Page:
“Sunlight played along the River Cam.  People in punts happily shouted at each other to fuck off.  Thin natural scientists who had spent months locked away in their rooms growing white and fishlike, emerged blinking into the light.  Couples walking along the bank got so excited about the general wonderfulness of it all that they had to pop inside for an hour.” (13)

 “Michael ususally referred to his mother as an old battle-ax, but if she was fairly to be compared to a battle-ax it could only be to an exquisitely crafted, beautifully balanced battle-ax, with an elegant minimum of fine engraving which stopped just short of its gleaming razored edge.  One swipe from such an instrument and you wouldn’t even know you’d been hit until you tried to look at your watch a bit later and discovered that your arm wasn’t on.” (98)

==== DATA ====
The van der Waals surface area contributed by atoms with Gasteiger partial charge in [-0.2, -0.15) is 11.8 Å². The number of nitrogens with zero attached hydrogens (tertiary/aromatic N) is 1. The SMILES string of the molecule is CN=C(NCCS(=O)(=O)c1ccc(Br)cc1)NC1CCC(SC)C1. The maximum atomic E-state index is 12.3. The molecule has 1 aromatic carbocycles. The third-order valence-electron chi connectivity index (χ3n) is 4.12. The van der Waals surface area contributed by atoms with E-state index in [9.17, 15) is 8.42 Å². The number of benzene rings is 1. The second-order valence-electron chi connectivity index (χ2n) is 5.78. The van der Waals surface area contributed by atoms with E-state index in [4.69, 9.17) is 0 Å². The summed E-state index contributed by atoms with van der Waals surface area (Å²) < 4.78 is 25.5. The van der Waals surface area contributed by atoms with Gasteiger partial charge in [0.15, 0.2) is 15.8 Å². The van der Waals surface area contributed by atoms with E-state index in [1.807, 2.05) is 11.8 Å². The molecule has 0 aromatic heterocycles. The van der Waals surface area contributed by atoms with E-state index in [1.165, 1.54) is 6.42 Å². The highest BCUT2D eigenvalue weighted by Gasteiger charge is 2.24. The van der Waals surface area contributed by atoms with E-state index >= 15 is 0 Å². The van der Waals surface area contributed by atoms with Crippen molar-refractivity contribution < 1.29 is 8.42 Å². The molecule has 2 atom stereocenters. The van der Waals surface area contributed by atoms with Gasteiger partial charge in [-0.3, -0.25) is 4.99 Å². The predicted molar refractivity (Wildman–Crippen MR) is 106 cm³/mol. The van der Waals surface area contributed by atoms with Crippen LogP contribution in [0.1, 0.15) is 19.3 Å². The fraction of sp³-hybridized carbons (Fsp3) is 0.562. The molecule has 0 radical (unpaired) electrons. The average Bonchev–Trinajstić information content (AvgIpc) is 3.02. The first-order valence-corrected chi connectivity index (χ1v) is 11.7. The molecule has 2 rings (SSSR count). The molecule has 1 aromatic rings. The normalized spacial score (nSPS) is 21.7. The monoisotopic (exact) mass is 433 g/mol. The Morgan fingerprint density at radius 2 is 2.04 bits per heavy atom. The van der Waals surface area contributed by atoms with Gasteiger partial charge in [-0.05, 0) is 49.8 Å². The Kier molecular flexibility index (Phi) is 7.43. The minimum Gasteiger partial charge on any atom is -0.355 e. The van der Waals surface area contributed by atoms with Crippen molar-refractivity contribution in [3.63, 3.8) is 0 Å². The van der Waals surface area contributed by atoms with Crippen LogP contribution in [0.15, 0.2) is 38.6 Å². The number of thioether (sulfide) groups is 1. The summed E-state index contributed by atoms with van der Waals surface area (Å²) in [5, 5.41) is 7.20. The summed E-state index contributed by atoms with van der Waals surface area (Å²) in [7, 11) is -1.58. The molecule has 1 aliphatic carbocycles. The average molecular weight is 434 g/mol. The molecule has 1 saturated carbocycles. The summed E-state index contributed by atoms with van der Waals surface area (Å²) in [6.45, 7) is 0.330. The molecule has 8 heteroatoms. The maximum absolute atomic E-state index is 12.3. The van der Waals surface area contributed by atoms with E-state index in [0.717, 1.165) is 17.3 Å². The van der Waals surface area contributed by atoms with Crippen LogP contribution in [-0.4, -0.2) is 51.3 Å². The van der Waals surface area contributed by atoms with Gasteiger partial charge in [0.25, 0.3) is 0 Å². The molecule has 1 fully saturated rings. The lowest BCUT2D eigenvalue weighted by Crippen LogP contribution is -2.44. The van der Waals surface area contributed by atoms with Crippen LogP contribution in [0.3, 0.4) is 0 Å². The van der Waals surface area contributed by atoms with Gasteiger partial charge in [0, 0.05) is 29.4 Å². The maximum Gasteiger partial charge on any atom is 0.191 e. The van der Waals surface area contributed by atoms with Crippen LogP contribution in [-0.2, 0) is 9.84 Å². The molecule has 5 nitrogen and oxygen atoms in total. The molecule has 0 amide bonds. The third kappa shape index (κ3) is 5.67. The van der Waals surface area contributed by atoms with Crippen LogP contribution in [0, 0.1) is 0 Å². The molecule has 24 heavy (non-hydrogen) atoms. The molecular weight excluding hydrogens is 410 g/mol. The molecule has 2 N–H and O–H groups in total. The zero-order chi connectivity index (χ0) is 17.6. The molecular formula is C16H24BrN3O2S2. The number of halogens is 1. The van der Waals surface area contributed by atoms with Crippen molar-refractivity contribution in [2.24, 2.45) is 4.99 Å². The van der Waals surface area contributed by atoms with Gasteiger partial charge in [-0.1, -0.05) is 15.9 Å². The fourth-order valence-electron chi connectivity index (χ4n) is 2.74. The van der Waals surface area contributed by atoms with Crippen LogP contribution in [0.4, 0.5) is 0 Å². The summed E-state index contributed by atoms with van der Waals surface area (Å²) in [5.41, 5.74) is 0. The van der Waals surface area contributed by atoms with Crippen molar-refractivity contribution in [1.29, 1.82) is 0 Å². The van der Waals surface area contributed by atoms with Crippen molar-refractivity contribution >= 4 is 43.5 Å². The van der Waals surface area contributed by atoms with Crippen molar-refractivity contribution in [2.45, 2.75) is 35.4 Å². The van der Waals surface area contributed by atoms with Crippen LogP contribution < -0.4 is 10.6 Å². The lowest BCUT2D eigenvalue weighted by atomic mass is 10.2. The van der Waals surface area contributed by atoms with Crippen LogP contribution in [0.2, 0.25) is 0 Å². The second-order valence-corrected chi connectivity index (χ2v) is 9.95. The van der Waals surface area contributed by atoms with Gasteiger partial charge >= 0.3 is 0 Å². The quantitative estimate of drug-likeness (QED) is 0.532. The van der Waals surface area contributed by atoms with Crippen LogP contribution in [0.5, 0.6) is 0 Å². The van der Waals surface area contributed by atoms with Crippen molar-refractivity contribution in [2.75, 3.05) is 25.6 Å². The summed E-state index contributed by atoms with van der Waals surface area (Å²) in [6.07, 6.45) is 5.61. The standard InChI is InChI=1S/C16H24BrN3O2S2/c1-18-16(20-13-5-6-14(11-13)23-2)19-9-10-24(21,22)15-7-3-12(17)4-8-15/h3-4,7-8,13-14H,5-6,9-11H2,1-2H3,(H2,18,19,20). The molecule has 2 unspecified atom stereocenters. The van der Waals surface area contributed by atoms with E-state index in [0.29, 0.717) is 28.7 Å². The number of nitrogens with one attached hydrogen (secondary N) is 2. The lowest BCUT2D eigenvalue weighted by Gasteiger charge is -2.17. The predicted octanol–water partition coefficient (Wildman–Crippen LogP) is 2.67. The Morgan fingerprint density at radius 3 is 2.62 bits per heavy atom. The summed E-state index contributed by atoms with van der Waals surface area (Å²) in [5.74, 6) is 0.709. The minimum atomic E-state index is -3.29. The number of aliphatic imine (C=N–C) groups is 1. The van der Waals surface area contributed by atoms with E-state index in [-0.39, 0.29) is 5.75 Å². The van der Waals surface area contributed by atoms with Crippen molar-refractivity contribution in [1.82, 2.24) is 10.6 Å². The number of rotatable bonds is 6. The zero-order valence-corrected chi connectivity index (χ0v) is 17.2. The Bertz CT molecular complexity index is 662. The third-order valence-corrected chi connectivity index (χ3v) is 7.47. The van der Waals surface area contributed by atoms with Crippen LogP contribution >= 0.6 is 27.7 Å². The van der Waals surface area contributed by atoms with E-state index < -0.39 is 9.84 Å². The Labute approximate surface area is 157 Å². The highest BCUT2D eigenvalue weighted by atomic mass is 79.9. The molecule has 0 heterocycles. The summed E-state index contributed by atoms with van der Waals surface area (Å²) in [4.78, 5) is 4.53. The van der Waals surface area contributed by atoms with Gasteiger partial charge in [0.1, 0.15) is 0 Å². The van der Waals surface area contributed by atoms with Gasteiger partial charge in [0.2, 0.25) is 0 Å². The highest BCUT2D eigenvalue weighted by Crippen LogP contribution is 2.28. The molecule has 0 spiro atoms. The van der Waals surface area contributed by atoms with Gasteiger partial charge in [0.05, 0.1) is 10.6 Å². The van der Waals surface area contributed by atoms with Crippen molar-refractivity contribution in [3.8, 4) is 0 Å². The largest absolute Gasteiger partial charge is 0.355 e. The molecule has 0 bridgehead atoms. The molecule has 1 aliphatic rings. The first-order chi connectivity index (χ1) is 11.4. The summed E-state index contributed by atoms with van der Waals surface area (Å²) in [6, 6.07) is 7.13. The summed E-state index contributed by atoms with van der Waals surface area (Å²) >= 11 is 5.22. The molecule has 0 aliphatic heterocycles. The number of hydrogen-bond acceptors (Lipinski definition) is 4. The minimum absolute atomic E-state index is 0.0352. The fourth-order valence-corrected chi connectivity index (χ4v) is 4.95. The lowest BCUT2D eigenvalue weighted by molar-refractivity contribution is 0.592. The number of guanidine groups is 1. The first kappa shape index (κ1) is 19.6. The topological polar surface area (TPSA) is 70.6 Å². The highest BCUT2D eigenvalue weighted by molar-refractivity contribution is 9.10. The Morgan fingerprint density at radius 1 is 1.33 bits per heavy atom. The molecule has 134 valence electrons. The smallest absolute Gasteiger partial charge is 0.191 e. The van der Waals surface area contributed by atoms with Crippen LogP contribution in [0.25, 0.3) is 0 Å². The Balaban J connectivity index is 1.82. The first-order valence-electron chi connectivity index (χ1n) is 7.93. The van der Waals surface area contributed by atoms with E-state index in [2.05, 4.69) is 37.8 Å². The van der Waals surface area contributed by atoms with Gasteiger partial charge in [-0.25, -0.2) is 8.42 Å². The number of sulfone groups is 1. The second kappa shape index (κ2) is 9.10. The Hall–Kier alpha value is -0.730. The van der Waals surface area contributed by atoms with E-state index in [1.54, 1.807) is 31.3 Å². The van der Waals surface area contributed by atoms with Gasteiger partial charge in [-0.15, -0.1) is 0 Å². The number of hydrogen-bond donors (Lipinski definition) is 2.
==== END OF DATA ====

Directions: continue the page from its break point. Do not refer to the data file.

Lovely, were they not?  But we don’t want to over-indulge.  More tomorrow.

 

the 2nd flight of Aeolus

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Back again, bouyed by breezy comments from Aeolus’s margins, we fly.  If you missed the previous flight, catch it here.  This may be a bumpy ride, so please stow your luggage securely and put your trays in the upright positions.

 

“Practice dwindling.  A mighthavebeen.  Losing heart.”– such a sad fellow.

“Weathercocks.  Hot and cold in the same breath.”– are they Mary Poppins then?

“Is he taking anything for it?”– a good question.

“shite and onions”– such a disgusting phrase!  What did onions ever do to you?

onions are lovely.  leave them alone.

onions are lovely. leave them alone.

“Get a grip of them by the stomach.”– I agree.  good advice.  hopefully not using the shite and onions, though.  eww.

“The editor’s blue eyes roved towards Mr Bloom’s face, shadowed by a smile.”– Why, what does Secret Squirrel here know?

Is this really a picture of the Editor and Leopold Bloom?

Is this really a picture of the Editor and Leopold Bloom?

“My Ohio.”– ooooooo ooo hio– where North Cork won every time [sung to tune of “Oklahoma”]

“He took a reel of dental floss…”– ok, nice to see him flossing, but such poor manners!

“Who wants a dead cert for the God cup? he asked”– how are the odds on the choirboys handicap?  Bertie Wooster wants to place a bet with Pongo.